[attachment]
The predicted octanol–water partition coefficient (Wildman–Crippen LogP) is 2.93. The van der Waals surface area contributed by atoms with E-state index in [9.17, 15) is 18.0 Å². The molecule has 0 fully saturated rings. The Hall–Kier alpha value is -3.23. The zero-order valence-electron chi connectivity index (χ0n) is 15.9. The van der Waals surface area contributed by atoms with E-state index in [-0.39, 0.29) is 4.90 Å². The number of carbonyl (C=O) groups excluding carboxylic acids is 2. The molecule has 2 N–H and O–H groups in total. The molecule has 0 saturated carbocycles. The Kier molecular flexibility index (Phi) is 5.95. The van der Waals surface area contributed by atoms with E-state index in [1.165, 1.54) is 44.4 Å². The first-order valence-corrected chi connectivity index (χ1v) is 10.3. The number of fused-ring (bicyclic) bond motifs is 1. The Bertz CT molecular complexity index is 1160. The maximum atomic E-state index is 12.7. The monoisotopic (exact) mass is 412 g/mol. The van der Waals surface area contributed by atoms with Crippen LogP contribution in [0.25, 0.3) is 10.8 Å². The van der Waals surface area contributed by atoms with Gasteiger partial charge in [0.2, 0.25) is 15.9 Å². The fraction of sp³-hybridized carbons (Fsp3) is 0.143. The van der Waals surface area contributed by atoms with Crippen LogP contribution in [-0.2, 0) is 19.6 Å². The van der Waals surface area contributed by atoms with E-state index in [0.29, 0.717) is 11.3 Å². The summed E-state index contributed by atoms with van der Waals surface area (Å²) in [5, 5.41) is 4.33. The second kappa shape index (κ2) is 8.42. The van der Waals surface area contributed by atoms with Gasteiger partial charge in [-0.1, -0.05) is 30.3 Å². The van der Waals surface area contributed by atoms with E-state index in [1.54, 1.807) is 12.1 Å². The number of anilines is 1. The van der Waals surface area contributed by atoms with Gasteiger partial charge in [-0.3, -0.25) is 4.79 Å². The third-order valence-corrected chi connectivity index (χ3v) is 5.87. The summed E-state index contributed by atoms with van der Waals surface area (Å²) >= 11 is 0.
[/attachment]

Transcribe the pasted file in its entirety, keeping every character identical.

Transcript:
The predicted octanol–water partition coefficient (Wildman–Crippen LogP) is 2.93. The van der Waals surface area contributed by atoms with E-state index in [9.17, 15) is 18.0 Å². The molecule has 0 fully saturated rings. The Hall–Kier alpha value is -3.23. The zero-order valence-electron chi connectivity index (χ0n) is 15.9. The van der Waals surface area contributed by atoms with E-state index in [-0.39, 0.29) is 4.90 Å². The number of carbonyl (C=O) groups excluding carboxylic acids is 2. The molecule has 2 N–H and O–H groups in total. The molecule has 0 saturated carbocycles. The Kier molecular flexibility index (Phi) is 5.95. The van der Waals surface area contributed by atoms with E-state index in [1.165, 1.54) is 44.4 Å². The first-order valence-corrected chi connectivity index (χ1v) is 10.3. The number of fused-ring (bicyclic) bond motifs is 1. The Bertz CT molecular complexity index is 1160. The maximum atomic E-state index is 12.7. The monoisotopic (exact) mass is 412 g/mol. The van der Waals surface area contributed by atoms with Crippen LogP contribution in [0.25, 0.3) is 10.8 Å². The van der Waals surface area contributed by atoms with Gasteiger partial charge in [0.2, 0.25) is 15.9 Å². The fraction of sp³-hybridized carbons (Fsp3) is 0.143. The van der Waals surface area contributed by atoms with Crippen LogP contribution in [-0.2, 0) is 19.6 Å². The van der Waals surface area contributed by atoms with E-state index in [0.29, 0.717) is 11.3 Å². The summed E-state index contributed by atoms with van der Waals surface area (Å²) in [5, 5.41) is 4.33. The second kappa shape index (κ2) is 8.42. The van der Waals surface area contributed by atoms with Gasteiger partial charge in [-0.1, -0.05) is 30.3 Å². The van der Waals surface area contributed by atoms with E-state index in [1.54, 1.807) is 12.1 Å². The number of anilines is 1. The van der Waals surface area contributed by atoms with Gasteiger partial charge in [-0.3, -0.25) is 4.79 Å². The third-order valence-corrected chi connectivity index (χ3v) is 5.87. The summed E-state index contributed by atoms with van der Waals surface area (Å²) >= 11 is 0.